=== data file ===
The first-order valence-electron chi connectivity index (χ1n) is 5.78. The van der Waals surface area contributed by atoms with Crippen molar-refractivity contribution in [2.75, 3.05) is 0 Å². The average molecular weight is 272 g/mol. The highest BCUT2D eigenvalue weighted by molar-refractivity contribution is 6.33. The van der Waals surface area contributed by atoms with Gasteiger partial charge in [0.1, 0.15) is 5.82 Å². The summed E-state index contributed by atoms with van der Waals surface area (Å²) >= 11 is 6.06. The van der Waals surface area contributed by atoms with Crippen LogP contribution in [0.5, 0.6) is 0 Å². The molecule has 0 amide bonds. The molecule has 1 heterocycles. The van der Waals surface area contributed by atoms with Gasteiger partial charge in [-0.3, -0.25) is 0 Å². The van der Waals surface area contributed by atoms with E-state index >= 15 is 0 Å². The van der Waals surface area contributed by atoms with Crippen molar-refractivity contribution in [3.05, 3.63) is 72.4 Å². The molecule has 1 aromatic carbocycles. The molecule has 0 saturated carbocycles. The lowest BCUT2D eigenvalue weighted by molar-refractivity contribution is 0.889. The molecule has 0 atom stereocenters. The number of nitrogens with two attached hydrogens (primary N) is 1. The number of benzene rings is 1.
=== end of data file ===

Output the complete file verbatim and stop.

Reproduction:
The first-order valence-electron chi connectivity index (χ1n) is 5.78. The van der Waals surface area contributed by atoms with Crippen molar-refractivity contribution in [2.75, 3.05) is 0 Å². The average molecular weight is 272 g/mol. The highest BCUT2D eigenvalue weighted by molar-refractivity contribution is 6.33. The van der Waals surface area contributed by atoms with Gasteiger partial charge in [0.1, 0.15) is 5.82 Å². The summed E-state index contributed by atoms with van der Waals surface area (Å²) >= 11 is 6.06. The van der Waals surface area contributed by atoms with Crippen LogP contribution in [0.5, 0.6) is 0 Å². The molecule has 0 amide bonds. The molecule has 1 heterocycles. The van der Waals surface area contributed by atoms with Gasteiger partial charge in [-0.3, -0.25) is 0 Å². The van der Waals surface area contributed by atoms with E-state index >= 15 is 0 Å². The van der Waals surface area contributed by atoms with Crippen molar-refractivity contribution in [3.05, 3.63) is 72.4 Å². The molecule has 1 aromatic carbocycles. The molecule has 0 saturated carbocycles. The lowest BCUT2D eigenvalue weighted by molar-refractivity contribution is 0.889. The molecule has 0 atom stereocenters. The number of nitrogens with two attached hydrogens (primary N) is 1. The number of benzene rings is 1.